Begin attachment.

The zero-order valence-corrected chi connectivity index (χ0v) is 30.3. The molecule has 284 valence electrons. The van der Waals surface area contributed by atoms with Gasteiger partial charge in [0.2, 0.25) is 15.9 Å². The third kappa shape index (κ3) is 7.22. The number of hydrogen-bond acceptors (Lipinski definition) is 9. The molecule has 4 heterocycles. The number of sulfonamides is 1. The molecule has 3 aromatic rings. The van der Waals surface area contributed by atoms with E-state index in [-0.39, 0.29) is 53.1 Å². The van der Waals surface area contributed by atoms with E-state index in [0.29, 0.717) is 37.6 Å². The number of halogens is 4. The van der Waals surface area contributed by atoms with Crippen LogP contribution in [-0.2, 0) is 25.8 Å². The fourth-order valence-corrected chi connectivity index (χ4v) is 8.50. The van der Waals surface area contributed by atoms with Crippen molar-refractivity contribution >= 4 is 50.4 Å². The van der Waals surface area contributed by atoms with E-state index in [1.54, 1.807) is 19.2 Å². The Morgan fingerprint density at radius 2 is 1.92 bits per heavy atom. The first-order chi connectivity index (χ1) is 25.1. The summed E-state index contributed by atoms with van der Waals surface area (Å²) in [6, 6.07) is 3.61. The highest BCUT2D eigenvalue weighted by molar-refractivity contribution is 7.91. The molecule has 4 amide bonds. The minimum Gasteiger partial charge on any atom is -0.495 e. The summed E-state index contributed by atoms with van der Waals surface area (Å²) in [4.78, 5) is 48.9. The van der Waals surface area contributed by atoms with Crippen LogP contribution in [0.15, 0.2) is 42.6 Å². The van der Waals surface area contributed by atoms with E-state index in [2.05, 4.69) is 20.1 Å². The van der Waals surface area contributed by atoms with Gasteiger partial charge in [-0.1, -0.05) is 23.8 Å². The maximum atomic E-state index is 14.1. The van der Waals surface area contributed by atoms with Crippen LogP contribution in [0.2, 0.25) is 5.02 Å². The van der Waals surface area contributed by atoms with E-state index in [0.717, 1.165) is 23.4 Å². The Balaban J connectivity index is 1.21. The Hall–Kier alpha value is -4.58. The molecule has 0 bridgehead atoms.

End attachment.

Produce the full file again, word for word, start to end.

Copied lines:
The zero-order valence-corrected chi connectivity index (χ0v) is 30.3. The molecule has 284 valence electrons. The van der Waals surface area contributed by atoms with Gasteiger partial charge in [0.2, 0.25) is 15.9 Å². The third kappa shape index (κ3) is 7.22. The number of hydrogen-bond acceptors (Lipinski definition) is 9. The molecule has 4 heterocycles. The number of sulfonamides is 1. The molecule has 3 aromatic rings. The van der Waals surface area contributed by atoms with E-state index in [-0.39, 0.29) is 53.1 Å². The van der Waals surface area contributed by atoms with E-state index in [0.29, 0.717) is 37.6 Å². The number of halogens is 4. The van der Waals surface area contributed by atoms with Crippen LogP contribution in [-0.2, 0) is 25.8 Å². The fourth-order valence-corrected chi connectivity index (χ4v) is 8.50. The van der Waals surface area contributed by atoms with Crippen molar-refractivity contribution >= 4 is 50.4 Å². The van der Waals surface area contributed by atoms with E-state index in [1.54, 1.807) is 19.2 Å². The Morgan fingerprint density at radius 2 is 1.92 bits per heavy atom. The first-order chi connectivity index (χ1) is 25.1. The summed E-state index contributed by atoms with van der Waals surface area (Å²) in [6, 6.07) is 3.61. The highest BCUT2D eigenvalue weighted by molar-refractivity contribution is 7.91. The molecule has 4 amide bonds. The minimum Gasteiger partial charge on any atom is -0.495 e. The summed E-state index contributed by atoms with van der Waals surface area (Å²) in [4.78, 5) is 48.9. The van der Waals surface area contributed by atoms with Crippen LogP contribution in [0.15, 0.2) is 42.6 Å². The van der Waals surface area contributed by atoms with E-state index in [2.05, 4.69) is 20.1 Å². The van der Waals surface area contributed by atoms with Gasteiger partial charge in [-0.1, -0.05) is 23.8 Å². The maximum atomic E-state index is 14.1. The van der Waals surface area contributed by atoms with Crippen LogP contribution in [0.2, 0.25) is 5.02 Å². The van der Waals surface area contributed by atoms with E-state index in [0.717, 1.165) is 23.4 Å². The Balaban J connectivity index is 1.21. The Hall–Kier alpha value is -4.58. The molecule has 0 bridgehead atoms.